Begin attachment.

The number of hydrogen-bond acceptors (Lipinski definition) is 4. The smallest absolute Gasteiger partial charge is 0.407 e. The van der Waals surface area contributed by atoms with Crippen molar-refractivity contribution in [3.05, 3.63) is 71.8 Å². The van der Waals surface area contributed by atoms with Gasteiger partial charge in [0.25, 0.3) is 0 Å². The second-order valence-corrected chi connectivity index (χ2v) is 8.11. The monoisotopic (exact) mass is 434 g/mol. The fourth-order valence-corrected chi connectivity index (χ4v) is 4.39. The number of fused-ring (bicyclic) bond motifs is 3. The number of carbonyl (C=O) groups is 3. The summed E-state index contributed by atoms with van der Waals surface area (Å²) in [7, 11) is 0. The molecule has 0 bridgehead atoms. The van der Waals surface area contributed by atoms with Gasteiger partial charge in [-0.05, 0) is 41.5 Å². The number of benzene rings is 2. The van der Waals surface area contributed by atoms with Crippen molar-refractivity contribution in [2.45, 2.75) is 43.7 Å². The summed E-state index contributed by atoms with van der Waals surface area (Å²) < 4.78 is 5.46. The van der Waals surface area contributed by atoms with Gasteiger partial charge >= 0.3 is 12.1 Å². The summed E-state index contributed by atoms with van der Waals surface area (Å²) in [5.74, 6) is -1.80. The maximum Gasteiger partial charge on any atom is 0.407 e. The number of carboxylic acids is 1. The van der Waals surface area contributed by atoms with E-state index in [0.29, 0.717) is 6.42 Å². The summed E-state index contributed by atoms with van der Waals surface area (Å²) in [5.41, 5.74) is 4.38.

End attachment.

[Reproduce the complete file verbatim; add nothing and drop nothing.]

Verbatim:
The number of hydrogen-bond acceptors (Lipinski definition) is 4. The smallest absolute Gasteiger partial charge is 0.407 e. The van der Waals surface area contributed by atoms with Crippen molar-refractivity contribution in [3.05, 3.63) is 71.8 Å². The van der Waals surface area contributed by atoms with Gasteiger partial charge in [0.25, 0.3) is 0 Å². The second-order valence-corrected chi connectivity index (χ2v) is 8.11. The monoisotopic (exact) mass is 434 g/mol. The fourth-order valence-corrected chi connectivity index (χ4v) is 4.39. The number of fused-ring (bicyclic) bond motifs is 3. The number of carbonyl (C=O) groups is 3. The summed E-state index contributed by atoms with van der Waals surface area (Å²) in [7, 11) is 0. The molecule has 0 bridgehead atoms. The van der Waals surface area contributed by atoms with Gasteiger partial charge in [-0.05, 0) is 41.5 Å². The number of benzene rings is 2. The van der Waals surface area contributed by atoms with Crippen molar-refractivity contribution in [2.45, 2.75) is 43.7 Å². The summed E-state index contributed by atoms with van der Waals surface area (Å²) < 4.78 is 5.46. The van der Waals surface area contributed by atoms with Gasteiger partial charge >= 0.3 is 12.1 Å². The summed E-state index contributed by atoms with van der Waals surface area (Å²) in [5.74, 6) is -1.80. The maximum Gasteiger partial charge on any atom is 0.407 e. The number of carboxylic acids is 1. The van der Waals surface area contributed by atoms with E-state index in [0.29, 0.717) is 6.42 Å². The summed E-state index contributed by atoms with van der Waals surface area (Å²) in [5.41, 5.74) is 4.38.